By Rob Kepple
TDCAA Executive Director in Austin
If you do, I want to hear about it. What do you like about it? What makes it interesting to you?
Here’s why I’m asking: The association operates on a series of five-year, long-range plans. The plans address governance, training, resources, and technology. One of the action items from the 2016 plan is for TDCAA to develop distance learning opportunities for prosecutors and staff. The goal is not to replace existing face-to-face trainings, as those continue to be very valuable. Instead, we need to supplement and complement the training that already exists with distance training that is timely, relevant, and accessible.
One idea on the table is to create a bank of short videos on our website that assist criminal and civil practitioners in all aspects of your jobs. Never done a motion to revoke probation? Go watch the 10-minute clip on how it’s done. Never impeached someone with a prior inconsistent statement? There’s a five-minute clip on the TDCAA website on just that topic. The list of topics valuable to civil and criminal practitioners would be endless. Others have offered another intriguing idea. Why doesn’t TDCAA produce a podcast? Many of y’all already listen to podcasts at work or on your daily commutes, so why not package case summaries, important legislative updates, and other timely information in an audio format?
The training committee and TDCAA leadership will be discussing options for distance learning in earnest this year. As we explore this idea, we need your help. Please email me at Robert [email protected] with your favorite podcasts and what you like about them. If TDCAA offers a podcast in the future, what would you like to hear about? And please suggest any catchy intro music you think would be good.
The 2019 Annual conference
I want to thank the dozens of presenters and staff for once again hitting it out of the park at our Annual Criminal and Civil Law Update in Corpus Christi. The quality of the training was outstanding. Thanks to TDCAA’s training team, Brian Klas, LaToya Scott, and Andie Peters, and the rest of the staff, for putting together another high-quality conference. I knew it was going well when the last presenter, George Brauchler, a district attorney from Colorado, finished before a still-packed room at 12:15 p.m. on Friday—and he couldn’t leave for another 30 minutes for all the questions.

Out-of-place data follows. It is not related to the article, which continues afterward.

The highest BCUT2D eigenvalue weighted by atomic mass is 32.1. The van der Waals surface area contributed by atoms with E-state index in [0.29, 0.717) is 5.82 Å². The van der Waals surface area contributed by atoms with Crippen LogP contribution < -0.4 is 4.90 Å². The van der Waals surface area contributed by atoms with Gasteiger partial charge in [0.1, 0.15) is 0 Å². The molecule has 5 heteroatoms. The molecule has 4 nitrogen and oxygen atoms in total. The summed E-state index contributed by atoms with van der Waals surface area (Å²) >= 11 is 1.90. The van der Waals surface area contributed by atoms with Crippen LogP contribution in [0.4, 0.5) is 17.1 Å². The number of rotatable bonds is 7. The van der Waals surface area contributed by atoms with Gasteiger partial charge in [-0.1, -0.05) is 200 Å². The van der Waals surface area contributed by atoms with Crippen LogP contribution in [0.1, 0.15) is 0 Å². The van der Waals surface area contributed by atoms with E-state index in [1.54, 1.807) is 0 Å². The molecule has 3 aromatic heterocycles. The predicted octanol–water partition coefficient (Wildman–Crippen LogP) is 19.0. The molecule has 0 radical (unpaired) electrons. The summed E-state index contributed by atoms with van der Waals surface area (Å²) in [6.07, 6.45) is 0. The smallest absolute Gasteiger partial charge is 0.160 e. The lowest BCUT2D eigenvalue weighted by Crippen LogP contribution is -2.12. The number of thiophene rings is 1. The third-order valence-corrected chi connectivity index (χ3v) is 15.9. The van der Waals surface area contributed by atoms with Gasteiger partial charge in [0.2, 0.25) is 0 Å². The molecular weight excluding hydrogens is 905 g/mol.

A highlight of the Annual conference for me is the recognition of some outstanding prosecutors and staff. Not all the association awards are presented at the Annual, but we honored four outstanding people on our opening day.
District Attorney in Brazos County
The State Bar Prosecutor of the Year Award is reserved for a prosecutor who improves the quality of justice through his leadership and/or efforts to shape public policy. This award, although designated by the State Bar as a “practitioner of the year award,” contemplates that a prosecutor may also be recognized for a body of work or activities that may span more than a single year. It is reserved for someone with devotion to the profession and who aspires to be a true example of a “minister of justice.” It can recognize all efforts to improve the criminal jurisprudence of the state, whether it be through developing novel theories of prosecution through trial and appellate advocacy, creating and implementing innovative investigation and prosecution techniques, affecting positive change at the Texas Legislature, making significant contributions to the profession of prosecution through training and support of other prosecutors, or spearheading new programs and services in the community at large.
Jarvis Parsons was honored this year, and he is richly deserving of the recognition. Jarvis has been a true engine of innovation and change since he was elected DA in 2012. Besides being active in TDCAA training and leadership, he ably represents the profession as part of the Texas Forensic Science Commission and as a board member of the Texas Council on Family Violence. Jarvis is an innovator: He created the Cut It Out program to educate hair stylists on the signs of domestic abuse, and he has worked with a number of prosecutors and other professionals to develop TDCAA’s groundbreaking training on cognitive and implicit bias. At home, Jarvis continues to try cases and serves his community in a number of ways, including as a board member of the local Children’s Advocacy Center and the sexual assault resource center. I feel a little tired just writing about all that Jarvis has accomplished in service of the profession. Congratulations to a very deserving prosecutor!